The Saturday Evening Post

The Saturday Evening Post

“Election Debate” by Rockwell

One of the “not-so-great” habits I’m trying to work on is my smart phone addiction. I wouldn’t say I have a terribly serious problem – I don’t text and drive and I certainly don’t text and walk – but I rely on it too much. Before embarking on this quest to limit my screen time, I seized the opportunity to research my habit (after all, I love a good research project and why not acquaint myself with these tendencies as a sort of homage to the side of me I’m about to ditch).

I started asking myself the tough questions, such intellectually profound ones like – why do I need to visit a celebrity gossip site multiple times per day? Um… Do I really care that much about how the rich and famous spent their {insert holiday here}? Nope. Yet I feel compelled to cruise around and fill my head with this sort of useless clutter. (I suppose it could become incredibly useful if Trivial Pursuit ever churns out a dumbed down version. I would rule the game night and win all the things!) This internal debate I was waging wasn’t easy (after all it’s not exactly a proud moment to admit that you could lecture on the greatness of a celebrity’s Instagram posts). But speaking my truth led me to an interesting, cold-hard fact: I get my news delivered on a tiny device and it’s an instant gratification setup. The content may not be interesting, engaging, or even news-worthy – but it doesn’t matter because what it lacks in quality it makes up for in quantity! Don’t like this one? No worries – just close the tab and a whole new world awaits you. Things misspelled? Facts not checked? No bother – this is the fast-food era. This perspective reminded me of a couple random things: a 30 Rock episode where Liz Lemon talks about reading the newspaper and the warm and fuzzy feeling I get when I choose to listen to NPR instead of a CD. I do crave quality news – something a bit more thought-provoking than the usual fluff.

And here, dear readers, is where you’ll find me – at the intersection of vintage and modern: The Saturday Evening Post. Like the other publications we’ve featured this one has a rich history. Founded in 1821, the Post (much like LIFE) covered the gamut of the American experience. Features focused on current events, remarkable people, intriguing opinions, poetry, and cartoons. In fact, it is perhaps the artwork that most people remember The Saturday Evening Post for and that’s due to one name: Norman Rockwell. In 1916 its editor, George Horace Lorimer (a very stoic-looking gentleman), was doing what he did best: scouting for talent.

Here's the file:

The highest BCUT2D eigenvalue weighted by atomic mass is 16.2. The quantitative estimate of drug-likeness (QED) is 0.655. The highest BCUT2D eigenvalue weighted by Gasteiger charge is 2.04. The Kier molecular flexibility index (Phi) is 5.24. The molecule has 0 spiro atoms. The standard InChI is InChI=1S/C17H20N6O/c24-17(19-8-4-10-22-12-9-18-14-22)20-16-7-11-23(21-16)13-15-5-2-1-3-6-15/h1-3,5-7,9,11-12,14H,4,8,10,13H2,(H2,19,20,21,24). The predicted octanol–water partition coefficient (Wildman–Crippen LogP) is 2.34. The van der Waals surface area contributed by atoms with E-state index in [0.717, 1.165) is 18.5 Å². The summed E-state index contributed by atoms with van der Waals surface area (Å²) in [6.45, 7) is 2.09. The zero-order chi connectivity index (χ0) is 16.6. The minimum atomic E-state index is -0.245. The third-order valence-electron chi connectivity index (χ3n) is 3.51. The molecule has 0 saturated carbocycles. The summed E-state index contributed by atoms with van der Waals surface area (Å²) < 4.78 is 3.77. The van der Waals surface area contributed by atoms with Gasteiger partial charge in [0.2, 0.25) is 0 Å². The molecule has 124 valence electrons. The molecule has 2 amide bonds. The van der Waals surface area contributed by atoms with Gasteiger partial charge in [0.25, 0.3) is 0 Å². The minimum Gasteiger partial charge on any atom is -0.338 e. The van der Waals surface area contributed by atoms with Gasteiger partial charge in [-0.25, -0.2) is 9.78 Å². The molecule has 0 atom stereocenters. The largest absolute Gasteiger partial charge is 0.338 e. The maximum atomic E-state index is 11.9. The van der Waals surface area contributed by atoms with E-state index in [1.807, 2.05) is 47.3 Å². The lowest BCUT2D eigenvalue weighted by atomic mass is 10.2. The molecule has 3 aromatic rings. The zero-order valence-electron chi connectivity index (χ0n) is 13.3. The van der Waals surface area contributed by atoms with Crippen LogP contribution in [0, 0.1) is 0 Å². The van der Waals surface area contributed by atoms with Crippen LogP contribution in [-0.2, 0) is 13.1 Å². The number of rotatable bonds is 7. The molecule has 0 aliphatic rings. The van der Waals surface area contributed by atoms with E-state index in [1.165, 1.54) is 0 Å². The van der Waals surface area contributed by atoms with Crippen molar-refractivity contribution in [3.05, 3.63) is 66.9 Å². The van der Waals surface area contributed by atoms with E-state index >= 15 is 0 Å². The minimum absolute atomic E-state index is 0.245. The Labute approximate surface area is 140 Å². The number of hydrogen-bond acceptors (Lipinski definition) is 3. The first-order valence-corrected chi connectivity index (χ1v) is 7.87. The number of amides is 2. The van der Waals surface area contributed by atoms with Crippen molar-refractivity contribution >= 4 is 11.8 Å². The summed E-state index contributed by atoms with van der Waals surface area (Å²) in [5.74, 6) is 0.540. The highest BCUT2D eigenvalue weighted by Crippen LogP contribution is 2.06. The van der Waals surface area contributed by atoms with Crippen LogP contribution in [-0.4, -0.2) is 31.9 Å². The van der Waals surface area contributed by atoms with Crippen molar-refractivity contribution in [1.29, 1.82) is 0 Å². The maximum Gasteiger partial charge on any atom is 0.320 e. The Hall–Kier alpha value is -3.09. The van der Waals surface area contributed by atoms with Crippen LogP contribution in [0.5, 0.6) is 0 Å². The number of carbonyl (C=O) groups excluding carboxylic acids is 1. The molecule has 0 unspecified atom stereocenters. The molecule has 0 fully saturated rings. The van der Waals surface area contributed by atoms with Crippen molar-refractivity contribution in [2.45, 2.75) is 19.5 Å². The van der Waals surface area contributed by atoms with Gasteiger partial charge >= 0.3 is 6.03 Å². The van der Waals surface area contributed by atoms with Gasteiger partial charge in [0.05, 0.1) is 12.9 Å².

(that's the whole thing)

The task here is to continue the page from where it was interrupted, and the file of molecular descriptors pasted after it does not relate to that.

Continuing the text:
The Saturday Evening Post

One of F. Scott Fitzgerald’s first gigs

While he’s credited with discovering or promoting many great writers, perhaps Rockwell is his most-visible treasure. In fact, it’s hard to think of a more enduring legacy. For example, look at the cover image above, titled “Election Debate.” Update the outfits and you’ve captured our current mood. Rockwell’s partnership with the magazine resulted in 300+ covers that spanned a five decade career. But he wasn’t the only artistic find – take some time to get to know John Philip Falter. I say this not just because his museum is in a very special corner of Nebraska, but because his work is extraordinary.

As you’ve probably guessed by now, The Saturday Evening Post became famous not just for its content but for its beautiful covers and pages graced with intricate illustrations. At the Post, they would give you the news, but with a healthy dose of beauty. In fact, in looking at their site now they are following in the shadow of that prestigious tradition. Naturally the magazine has seen its rough patches and we all know that the world of tactile media is shrinking (although I personally hope for a comeback – if vinyl can do it so can the printed word!). The advertising folks tell us that the latest and greatest version is targeted to baby boomers, but let’s not label it by age. Let’s just call it like it is: inspiration for the vintage-inclined! Let me know if you’ve checked it out in the comments below. Would love to hear some modern thoughts on a publication whose roots trace back to when Missouri was celebrating its admission to the US of A.

For our readers: Do you feel too connected to your Smart Phone? Do you find yourself consuming low-quality news with a never-ending appetite? Share your thoughts in the comments!

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